Participants in a monthly breakfast club, held at the farm premises, said the center helped them adjust to life outside the forces, bridging the gap between a regimented life in the military and a very different existence on the civilian street.
“When I first came out of the army I found it very difficult,” said Tony Nelson, who joined the army at 15 and served in Borneo before leaving in 1969. had good friends in the army, and the civilians are not the same, so I found it very different. I wouldn’t mix, go anywhere, do anything – until that .
Mr Nelson said he initially had to be ‘dragged, kicked and shouted’ at the monthly hub meetings, but now comes in every month for a bacon sarnie, a hot brew and a chat around the campfire.
“It helps me because I can talk to people who have been through the same kind of things as me, whether it’s in Afghanistan or Iraq. I found that because we have this common experience, we can talk about things.
Since many members bring their families to monthly meetings, organizers say the veterans’ center has also helped former service members reconnect with loved ones.
“He’s so much more relaxed now, it’s like I got my dad back,” Tony Nelson’s daughter Lucy said.
“It’s so nice to see him come here and smile and make friends. But they’re not just there for the veterans, they’re there for the families too. I’m struggling with my mental health and Matt (the co-ordinator of the Veterans Hub) is there for me no matter what I messaged him God knows what time in the morning before and he is here.
For Matt Cole himself, this global approach is the key to the success of the Crossroads for Veterans. “If you’ve been away – whether it’s Afghanistan or Northern Ireland or whatever – when you come home you suddenly have to be father and husband again,” said Mr Cole, a veteran himself. “The families need as much help as the veterans because we are giving them hell when we come back.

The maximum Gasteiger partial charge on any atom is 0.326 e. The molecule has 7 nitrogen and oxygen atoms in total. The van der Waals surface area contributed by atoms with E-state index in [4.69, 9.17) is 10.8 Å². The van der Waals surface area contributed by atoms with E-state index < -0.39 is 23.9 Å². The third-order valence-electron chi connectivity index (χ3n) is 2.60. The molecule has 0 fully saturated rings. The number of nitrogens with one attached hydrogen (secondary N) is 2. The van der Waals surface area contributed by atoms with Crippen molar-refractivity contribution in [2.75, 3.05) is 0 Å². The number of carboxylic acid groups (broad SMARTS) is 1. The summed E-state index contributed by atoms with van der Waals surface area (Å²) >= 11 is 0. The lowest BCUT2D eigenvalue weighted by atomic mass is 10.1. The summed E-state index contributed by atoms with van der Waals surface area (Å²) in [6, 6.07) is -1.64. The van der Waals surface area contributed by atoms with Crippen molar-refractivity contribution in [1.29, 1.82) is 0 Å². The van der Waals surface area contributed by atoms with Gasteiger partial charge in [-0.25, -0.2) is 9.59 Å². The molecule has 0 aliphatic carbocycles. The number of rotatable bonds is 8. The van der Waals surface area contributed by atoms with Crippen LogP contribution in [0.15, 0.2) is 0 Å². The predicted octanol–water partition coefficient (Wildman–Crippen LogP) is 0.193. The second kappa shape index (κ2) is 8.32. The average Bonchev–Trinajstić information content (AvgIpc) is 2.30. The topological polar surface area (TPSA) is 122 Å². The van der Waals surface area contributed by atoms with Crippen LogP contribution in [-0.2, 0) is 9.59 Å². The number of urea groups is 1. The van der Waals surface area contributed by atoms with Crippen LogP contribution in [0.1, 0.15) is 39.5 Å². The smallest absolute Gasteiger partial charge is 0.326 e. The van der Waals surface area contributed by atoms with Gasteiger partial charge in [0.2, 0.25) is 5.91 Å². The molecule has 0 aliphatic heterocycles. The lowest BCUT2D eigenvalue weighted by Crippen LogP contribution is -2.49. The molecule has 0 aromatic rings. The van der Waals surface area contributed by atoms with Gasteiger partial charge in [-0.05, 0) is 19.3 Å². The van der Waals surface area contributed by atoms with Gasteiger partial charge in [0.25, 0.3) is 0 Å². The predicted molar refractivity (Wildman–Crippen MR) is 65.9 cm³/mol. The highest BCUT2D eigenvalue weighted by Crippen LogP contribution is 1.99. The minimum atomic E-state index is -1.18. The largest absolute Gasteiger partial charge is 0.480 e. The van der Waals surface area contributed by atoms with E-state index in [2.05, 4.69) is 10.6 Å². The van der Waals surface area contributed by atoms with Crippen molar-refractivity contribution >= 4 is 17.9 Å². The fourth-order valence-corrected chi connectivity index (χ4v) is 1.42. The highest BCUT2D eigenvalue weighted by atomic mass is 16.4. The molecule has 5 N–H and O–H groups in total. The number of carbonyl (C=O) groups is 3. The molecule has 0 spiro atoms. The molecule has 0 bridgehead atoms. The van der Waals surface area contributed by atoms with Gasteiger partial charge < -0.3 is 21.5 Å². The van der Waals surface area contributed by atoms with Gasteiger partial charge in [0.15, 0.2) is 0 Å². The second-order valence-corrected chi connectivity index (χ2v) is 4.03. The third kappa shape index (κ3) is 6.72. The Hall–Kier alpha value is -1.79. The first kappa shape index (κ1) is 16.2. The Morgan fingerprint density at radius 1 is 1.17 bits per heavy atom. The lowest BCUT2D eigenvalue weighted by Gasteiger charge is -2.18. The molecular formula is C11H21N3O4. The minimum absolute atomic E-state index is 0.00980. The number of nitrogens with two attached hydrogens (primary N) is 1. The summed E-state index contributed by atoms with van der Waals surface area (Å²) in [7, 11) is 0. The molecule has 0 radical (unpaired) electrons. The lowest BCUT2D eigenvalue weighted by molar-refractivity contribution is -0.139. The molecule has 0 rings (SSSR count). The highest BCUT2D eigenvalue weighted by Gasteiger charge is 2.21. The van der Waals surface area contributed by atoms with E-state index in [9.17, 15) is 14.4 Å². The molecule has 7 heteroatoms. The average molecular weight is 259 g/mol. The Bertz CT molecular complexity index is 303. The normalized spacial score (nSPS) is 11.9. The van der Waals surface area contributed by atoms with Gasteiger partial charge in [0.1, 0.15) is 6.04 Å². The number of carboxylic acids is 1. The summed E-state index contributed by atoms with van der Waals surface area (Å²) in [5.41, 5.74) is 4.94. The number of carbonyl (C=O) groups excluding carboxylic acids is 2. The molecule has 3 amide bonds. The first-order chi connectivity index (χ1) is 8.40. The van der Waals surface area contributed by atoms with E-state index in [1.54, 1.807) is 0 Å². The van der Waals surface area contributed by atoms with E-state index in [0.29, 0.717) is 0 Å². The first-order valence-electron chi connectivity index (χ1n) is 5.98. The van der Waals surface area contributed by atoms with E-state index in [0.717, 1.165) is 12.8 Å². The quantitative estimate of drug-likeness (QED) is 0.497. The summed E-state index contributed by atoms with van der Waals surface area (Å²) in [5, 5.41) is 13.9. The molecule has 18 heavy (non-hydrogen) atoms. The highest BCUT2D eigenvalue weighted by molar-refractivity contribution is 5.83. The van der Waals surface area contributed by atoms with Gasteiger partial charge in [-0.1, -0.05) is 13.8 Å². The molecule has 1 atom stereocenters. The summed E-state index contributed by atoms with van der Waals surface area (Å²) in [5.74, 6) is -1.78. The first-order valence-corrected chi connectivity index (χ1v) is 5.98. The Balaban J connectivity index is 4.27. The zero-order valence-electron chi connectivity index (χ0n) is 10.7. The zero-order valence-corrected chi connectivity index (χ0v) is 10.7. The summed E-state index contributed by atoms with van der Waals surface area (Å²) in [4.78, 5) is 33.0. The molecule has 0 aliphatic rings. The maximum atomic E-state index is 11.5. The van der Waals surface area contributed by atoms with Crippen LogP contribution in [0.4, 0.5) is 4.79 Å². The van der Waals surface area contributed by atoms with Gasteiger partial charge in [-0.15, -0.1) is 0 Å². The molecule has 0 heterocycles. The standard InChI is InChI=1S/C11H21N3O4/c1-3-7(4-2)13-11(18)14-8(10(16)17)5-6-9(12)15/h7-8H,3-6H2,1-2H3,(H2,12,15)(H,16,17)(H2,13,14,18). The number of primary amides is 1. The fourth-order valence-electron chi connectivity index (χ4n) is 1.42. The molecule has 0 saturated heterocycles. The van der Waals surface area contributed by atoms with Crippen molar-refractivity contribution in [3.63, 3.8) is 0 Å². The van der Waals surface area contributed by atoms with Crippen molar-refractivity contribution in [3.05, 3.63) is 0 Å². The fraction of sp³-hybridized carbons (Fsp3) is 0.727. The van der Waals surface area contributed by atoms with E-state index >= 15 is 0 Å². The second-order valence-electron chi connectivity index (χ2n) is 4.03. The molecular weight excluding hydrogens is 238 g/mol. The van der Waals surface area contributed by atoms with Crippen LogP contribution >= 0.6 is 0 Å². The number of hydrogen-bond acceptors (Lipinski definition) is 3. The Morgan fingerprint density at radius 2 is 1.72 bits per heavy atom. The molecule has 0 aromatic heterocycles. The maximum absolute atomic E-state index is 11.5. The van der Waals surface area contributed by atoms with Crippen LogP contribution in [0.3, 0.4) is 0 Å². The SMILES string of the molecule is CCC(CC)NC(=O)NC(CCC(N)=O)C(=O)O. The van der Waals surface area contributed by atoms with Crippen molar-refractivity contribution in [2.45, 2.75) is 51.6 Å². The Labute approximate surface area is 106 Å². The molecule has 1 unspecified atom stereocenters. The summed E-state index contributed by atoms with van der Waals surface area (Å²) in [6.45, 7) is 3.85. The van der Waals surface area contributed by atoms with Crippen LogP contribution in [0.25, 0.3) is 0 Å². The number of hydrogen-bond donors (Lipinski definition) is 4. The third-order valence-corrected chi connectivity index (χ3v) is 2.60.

The rave reviews are accompanied by plans to expand the veteran center with adventure training opportunities provided by the veterans themselves. Earlier this year the team spent £15,000 on equipment needed to run a range of activities, including a canoe, kayaks, paddle boards, mountain bikes and camping gear.
It is hoped that Adventure Training Weekends, which may soon be offered to members of the wider community, will give veterans and their families a chance to connect in the same way as the little ones club lunches.
Veterans will act as activity coordinators, organizing each adventure as it happens and leveraging their unique skills to make the experience as safe and exciting as possible. Not only will it provide that vital link between the military and family life described by Mr. Cole, but it is hoped that the setup will give service members the kind of structure they need after leaving the military.
To find out more about Crimsham Farm, which also runs enrichment programs for young people with special educational needs, visit crimsham-farm.co.uk